Michigan versus Ohio State. As supporters of both schools know, it doesn’t get any bigger than that. The connotation is understood, and the ensuing battle is expected to be fierce and relentless.
While any series between the Wolverines and Buckeyes carries an added significance, when it shifts to the softball diamond this weekend, this one carries even more meaning than a heated rivalry could muster alone.
No. 2 Michigan (8-2 Big Ten, 30-4 overall) is set to take on No. 23 Ohio State (9-1-1, 25-8-1) in a battle for first place in the Big Ten.
Both teams are equipped with potent offenses that have powered their successful seasons. The Wolverines rank second nationally in scoring average, third in on-base percentage and fourth in slugging percentage and home runs per game.
The Buckeyes rank near the top of the conference in multiple offensive categories as well, staking claim to a .322 batting average, 292 runs scored, 48 home runs and a .424 on-base percentage.
But Michigan’s bats have cooled off lately. The Wolverines scored just 13 runs against Nebraska last weekend after posting more than double that amount with 31 against Indiana the weekend before.
The offense will need to rediscover its earlier form, especially since Ohio State boasts a stingy pitching staff. Buckeye pitcher Shelby Hursh has a 2.09 ERA with 109 strikeouts in 90.1 innings pitched, and pitcher Lena Springer has a 2.73 ERA in 43.2 innings pitched.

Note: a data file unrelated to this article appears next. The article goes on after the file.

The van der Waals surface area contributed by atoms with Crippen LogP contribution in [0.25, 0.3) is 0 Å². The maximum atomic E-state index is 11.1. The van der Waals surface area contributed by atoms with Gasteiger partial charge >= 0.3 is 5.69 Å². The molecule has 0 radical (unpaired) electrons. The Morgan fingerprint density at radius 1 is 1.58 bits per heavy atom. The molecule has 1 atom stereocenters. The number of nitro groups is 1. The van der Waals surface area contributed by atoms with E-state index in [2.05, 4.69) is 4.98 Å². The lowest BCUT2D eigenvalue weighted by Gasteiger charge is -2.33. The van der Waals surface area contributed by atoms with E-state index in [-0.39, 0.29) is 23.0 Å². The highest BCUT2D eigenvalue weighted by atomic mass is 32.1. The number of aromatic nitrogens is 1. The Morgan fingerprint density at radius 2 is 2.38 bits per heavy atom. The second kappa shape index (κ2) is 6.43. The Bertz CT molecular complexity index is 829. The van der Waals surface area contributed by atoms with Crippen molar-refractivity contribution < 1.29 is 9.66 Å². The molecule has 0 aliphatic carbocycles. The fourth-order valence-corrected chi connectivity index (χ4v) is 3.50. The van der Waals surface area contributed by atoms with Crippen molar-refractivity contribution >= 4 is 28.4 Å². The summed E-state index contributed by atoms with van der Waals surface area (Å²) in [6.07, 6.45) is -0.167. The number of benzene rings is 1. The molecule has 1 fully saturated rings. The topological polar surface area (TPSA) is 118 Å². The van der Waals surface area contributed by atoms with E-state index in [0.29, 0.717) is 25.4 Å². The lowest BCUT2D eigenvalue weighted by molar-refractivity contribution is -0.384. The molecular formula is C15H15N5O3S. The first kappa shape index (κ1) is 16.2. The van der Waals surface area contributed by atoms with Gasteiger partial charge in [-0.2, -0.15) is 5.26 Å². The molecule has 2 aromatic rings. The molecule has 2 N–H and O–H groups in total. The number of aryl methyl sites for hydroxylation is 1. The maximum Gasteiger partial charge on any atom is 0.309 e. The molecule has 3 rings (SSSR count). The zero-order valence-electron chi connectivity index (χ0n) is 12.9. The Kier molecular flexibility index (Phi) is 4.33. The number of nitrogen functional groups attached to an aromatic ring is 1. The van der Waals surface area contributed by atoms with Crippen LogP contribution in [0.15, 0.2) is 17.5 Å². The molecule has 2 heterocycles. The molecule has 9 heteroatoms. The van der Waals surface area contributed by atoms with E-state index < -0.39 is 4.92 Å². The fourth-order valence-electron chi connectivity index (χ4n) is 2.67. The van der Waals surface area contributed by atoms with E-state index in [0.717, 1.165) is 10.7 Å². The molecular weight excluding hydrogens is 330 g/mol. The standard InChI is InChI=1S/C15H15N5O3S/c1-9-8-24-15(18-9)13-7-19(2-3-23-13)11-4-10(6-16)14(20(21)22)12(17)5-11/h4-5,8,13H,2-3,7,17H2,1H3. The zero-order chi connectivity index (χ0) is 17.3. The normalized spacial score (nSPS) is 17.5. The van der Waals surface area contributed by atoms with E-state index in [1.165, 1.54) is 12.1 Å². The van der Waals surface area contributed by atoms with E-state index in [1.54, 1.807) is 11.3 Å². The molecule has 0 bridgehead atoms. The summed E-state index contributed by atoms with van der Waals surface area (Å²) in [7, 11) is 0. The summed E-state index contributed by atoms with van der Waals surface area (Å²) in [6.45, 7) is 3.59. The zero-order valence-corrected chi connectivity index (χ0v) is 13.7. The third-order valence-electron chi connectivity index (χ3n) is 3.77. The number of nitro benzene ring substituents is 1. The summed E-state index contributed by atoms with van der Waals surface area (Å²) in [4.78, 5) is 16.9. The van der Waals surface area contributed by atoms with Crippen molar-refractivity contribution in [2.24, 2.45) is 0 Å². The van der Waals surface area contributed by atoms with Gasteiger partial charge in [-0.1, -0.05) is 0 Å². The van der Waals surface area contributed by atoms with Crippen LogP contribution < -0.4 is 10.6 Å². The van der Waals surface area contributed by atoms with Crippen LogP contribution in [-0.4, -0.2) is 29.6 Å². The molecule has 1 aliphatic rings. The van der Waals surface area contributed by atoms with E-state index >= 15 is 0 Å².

If Michigan needed a practice run to prepare for the type of challenge the Buckeyes present, its 3-0 win over Michigan State Wednesday could serve as an important lesson. The Wolverines gained valuable experience scraping together a victory in a close contest despite early struggles at the plate.
As junior third baseman Lindsay Montemarano pointed out, the Wolverines need games like the one against the Spartans to prove they are capable of sticking together to pull out a narrow win even if their offense doesn’t score in the manner it is accustomed to.
“We do a really good job of, no matter what type of game we’re in, we try to keep the same process and try not to put too much pressure (on ourselves) even if it’s a close game or we’re ahead by a lot,” Montemarano said. “(Michigan coach Carol Hutchins) always says, ‘Don’t give at-bats away, because you don’t know how many at-bats you’re going to have left in the season.’ ”
After motivating her team to victory over Michigan State with a particularly impassioned huddle before the Wolverines’ fifth-inning rally, Hutchins knows it will be up to the players to decide the outcome of the series against Ohio State.
“We’re really capable of taking on the challenge, but we have to be excited about the challenge and not afraid of it,” Hutchins said. “They’re coming here to beat us, so I hope we go on the field to beat them. It’s a battle. … You have to attack the challenge.”
It’s Michigan versus Ohio State in a battle for first place in the Big Ten. The Wolverines shouldn’t need any more motivation than that.